Term Limits: Causes and Consequences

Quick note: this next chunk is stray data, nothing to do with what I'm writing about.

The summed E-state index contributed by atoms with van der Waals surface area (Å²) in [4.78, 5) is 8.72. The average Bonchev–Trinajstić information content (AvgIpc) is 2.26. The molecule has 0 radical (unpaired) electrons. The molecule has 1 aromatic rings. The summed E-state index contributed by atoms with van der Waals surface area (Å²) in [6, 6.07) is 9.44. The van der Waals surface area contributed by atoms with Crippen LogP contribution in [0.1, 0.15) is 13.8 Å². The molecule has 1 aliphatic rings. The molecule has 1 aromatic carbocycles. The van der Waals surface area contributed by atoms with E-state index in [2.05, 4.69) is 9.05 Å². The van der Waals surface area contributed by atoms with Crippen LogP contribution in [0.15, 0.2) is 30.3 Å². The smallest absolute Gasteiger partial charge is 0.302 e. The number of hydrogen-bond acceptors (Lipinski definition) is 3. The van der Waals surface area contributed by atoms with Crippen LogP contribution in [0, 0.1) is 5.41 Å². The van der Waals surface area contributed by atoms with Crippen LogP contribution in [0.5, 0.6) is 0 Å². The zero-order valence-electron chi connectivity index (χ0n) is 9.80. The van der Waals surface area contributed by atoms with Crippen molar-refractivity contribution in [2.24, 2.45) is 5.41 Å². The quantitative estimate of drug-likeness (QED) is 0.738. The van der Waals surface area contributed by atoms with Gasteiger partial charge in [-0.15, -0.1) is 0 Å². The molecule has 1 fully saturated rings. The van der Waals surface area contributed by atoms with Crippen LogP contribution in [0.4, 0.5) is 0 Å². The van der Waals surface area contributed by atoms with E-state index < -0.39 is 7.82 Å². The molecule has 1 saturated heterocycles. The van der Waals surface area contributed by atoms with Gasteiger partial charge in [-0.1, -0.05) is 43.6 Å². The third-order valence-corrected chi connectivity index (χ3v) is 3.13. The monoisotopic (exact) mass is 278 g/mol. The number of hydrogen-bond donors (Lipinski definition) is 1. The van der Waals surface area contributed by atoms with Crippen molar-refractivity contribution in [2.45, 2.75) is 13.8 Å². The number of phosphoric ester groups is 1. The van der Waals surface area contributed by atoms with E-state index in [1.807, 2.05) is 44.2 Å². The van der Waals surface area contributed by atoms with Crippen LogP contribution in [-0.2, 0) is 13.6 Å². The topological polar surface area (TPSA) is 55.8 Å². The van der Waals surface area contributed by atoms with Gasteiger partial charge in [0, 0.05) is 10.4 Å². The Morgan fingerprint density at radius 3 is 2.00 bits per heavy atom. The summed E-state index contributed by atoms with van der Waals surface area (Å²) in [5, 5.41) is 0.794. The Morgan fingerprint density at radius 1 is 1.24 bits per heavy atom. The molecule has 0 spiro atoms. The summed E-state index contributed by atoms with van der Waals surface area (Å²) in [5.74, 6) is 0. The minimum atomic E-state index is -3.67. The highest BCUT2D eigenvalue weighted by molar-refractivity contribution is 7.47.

This paper consults multiple literatures to specify and evaluate the economic rationales for term limitation, particularly on Congress. I first consider theories that arose to explain, among related issues, why individual states might unilaterally self-impose term limits on their own delegations to Congress. Next I consider two main lines of argument for universal limits, both of which begin with the empirical phenomenon of high and rising congressional tenure. First, supporters of term limits argue that higher tenure biases legislatures toward inefficiency big government (high spending). Second, higher tenure creates inefficient (anti-competitive) conditions in the legislative election market. Term limitation would remedy these inefficiencies by virtue of decreasing average tenure. These claims are then evaluated in light of the evidence amassed in the literature. Based on the literature reviewed, this paper finds that, while term limits will reduce average tenure, there is no evidence to suggest that term limits will affect the underlying causes of these inefficiencies. Further research on a more general reform, which would strike deeper at these underlying causes, is implied. Copyright 2003 by Kluwer Academic Publishers
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